The week before going to camp or this case a retreat is always hectic with tons of plans and last minute details that have to hammered out. The stress level is high and patience is running low as we rush around sourcing out pens and extension cords. We do a retreat every year and somehow we hadn’t learned from the year before and were allowing students to sign up after the registration deadline which increased the workload for our team in shuffling cabins and bus lists but we knew it would be all worth it and after all the more the merrier of course!

In the craziness of last minute registrations and final details we were experiencing a problem bigger than insufficient pens and power bars. With two days remaining until we were leaving for camp, a significant number of our leaders were not committed or not coming to camp. When our leaders sign up for the year we give them two weekends we were all hands on deck for and this was one of them and they just weren’t committing to be there.

I was frustrated.

I was frustrated because they had said they would be there and now nearly half weren’t coming. Some had to work, others had weak excuses and others did not respond to multiple emails and texts. We had a leader crisis two days before camp.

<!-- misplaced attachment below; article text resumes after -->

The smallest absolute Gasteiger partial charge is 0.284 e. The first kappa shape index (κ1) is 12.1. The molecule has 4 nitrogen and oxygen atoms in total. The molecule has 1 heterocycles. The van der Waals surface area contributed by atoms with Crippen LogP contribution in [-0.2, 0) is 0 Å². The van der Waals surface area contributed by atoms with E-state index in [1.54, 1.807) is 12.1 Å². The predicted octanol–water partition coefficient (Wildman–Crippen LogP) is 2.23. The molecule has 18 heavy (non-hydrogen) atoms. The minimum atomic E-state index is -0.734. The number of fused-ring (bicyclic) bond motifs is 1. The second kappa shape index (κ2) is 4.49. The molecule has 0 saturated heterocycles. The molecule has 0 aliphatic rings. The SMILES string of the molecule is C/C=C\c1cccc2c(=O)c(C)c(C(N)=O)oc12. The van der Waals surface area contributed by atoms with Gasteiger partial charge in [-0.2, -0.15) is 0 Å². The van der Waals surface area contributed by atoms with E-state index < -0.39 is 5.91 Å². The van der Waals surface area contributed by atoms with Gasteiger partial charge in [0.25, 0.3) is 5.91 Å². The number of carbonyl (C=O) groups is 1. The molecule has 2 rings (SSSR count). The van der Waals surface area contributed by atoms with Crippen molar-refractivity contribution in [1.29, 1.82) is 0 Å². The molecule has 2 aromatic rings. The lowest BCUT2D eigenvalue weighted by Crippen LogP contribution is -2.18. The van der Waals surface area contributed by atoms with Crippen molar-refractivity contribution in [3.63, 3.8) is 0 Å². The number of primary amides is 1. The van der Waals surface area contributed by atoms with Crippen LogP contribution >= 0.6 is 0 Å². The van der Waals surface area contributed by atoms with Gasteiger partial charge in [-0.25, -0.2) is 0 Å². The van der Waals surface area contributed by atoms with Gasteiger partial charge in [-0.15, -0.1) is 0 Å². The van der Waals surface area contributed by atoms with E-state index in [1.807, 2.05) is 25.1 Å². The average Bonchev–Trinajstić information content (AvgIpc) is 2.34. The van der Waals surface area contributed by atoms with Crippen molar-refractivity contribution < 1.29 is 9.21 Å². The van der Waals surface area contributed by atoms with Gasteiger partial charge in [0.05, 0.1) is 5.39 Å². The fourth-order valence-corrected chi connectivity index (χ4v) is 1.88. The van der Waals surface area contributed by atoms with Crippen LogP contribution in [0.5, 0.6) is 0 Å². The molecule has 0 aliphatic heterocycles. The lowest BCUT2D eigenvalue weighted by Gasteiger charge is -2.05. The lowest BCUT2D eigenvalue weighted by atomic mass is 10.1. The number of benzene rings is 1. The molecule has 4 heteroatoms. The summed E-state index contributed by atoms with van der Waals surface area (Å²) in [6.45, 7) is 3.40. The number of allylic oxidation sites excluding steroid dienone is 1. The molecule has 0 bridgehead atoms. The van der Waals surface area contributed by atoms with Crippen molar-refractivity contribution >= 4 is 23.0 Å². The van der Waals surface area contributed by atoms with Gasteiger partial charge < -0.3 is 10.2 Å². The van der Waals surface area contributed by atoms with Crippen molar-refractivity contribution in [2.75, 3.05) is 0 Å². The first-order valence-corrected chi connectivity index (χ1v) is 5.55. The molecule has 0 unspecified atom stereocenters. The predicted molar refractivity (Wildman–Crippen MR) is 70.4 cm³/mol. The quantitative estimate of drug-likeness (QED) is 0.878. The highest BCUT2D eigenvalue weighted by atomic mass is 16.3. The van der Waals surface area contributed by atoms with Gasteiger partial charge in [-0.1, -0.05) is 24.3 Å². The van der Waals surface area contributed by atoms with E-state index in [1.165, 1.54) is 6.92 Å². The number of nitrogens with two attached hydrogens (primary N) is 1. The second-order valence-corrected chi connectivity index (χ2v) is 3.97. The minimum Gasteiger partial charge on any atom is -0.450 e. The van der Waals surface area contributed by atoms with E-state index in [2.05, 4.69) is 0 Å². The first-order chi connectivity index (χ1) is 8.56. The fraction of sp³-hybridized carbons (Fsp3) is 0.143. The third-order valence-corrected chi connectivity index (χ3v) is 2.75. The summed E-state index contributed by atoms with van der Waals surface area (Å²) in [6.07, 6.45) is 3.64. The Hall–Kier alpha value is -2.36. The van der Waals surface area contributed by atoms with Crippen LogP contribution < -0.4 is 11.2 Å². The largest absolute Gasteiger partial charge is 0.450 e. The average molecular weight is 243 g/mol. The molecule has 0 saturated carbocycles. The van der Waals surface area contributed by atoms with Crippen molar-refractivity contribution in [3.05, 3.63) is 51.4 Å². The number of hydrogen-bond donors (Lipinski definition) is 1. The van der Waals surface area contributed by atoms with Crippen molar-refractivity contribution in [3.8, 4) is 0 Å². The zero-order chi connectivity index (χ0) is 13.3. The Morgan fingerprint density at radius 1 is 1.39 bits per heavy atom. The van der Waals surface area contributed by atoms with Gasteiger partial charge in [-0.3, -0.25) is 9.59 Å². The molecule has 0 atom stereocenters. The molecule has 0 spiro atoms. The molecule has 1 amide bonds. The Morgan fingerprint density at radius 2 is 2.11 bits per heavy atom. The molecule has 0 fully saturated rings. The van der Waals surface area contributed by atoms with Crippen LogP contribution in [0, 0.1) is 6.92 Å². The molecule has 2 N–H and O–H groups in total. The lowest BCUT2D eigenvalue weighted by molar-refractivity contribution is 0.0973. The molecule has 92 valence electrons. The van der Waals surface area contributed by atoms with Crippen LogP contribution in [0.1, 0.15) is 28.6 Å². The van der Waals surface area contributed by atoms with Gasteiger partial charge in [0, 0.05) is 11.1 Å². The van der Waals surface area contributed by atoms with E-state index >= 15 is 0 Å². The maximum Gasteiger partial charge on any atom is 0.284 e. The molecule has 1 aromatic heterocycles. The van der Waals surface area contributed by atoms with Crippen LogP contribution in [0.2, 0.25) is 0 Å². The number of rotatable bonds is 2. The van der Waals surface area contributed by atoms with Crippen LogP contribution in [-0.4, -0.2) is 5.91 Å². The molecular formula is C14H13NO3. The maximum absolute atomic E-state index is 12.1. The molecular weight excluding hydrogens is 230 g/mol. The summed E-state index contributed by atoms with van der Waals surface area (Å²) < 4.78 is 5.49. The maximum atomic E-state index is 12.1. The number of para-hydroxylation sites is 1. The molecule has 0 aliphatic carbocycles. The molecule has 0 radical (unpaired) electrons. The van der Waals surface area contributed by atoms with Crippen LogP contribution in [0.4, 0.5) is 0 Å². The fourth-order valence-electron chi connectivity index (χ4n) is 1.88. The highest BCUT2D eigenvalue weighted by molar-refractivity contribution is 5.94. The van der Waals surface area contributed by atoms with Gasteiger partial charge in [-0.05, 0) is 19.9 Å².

I didn’t know what to do, so I drafted up a long and well articulated email that outlined my frustration, reminded them of the commitment the made and tried to explain the life change that happens at camp and basically tried to take them on an all expenses paid guilt trip. It felt great to write, to get my feelings out but I quickly realized that while helpful for me, it was not going to be helpful for our team. I left the message for an hour and after showing my colleague, rewrote the email shorter, clearer and outlined THE NEED -More volunteers for the weekend THE ASK - Would you consider shuffling the weekend to spend with our students at camp THE WHY - Help them understand why our weekend camp is the most important event we do all year. The result was 11 more volunteers committing to being there.

Here is what I learned:

  1. Anger, Frustration and Rebuke are not best communicated via email.
  2. Let someone you trust get you off the ledge by showing them your draft and chat with them about your frustrations.
  3. Deal with the need before the event and follow up one on one after you have cooled down.
  4. Remember that God is going to do something in spite of you, or your volunteers.

There are going to frustrating situations where you might be tempted to use email to let someone or a group of people know how you are feeling, and while it might feel good for the moment its not the place for conflict. Deal with immediate need and once you have sorted out your feelings, take the time to meet one on one with your team when the extra time to meet will be worth it in the long run.

Long story short: Don’t send that email.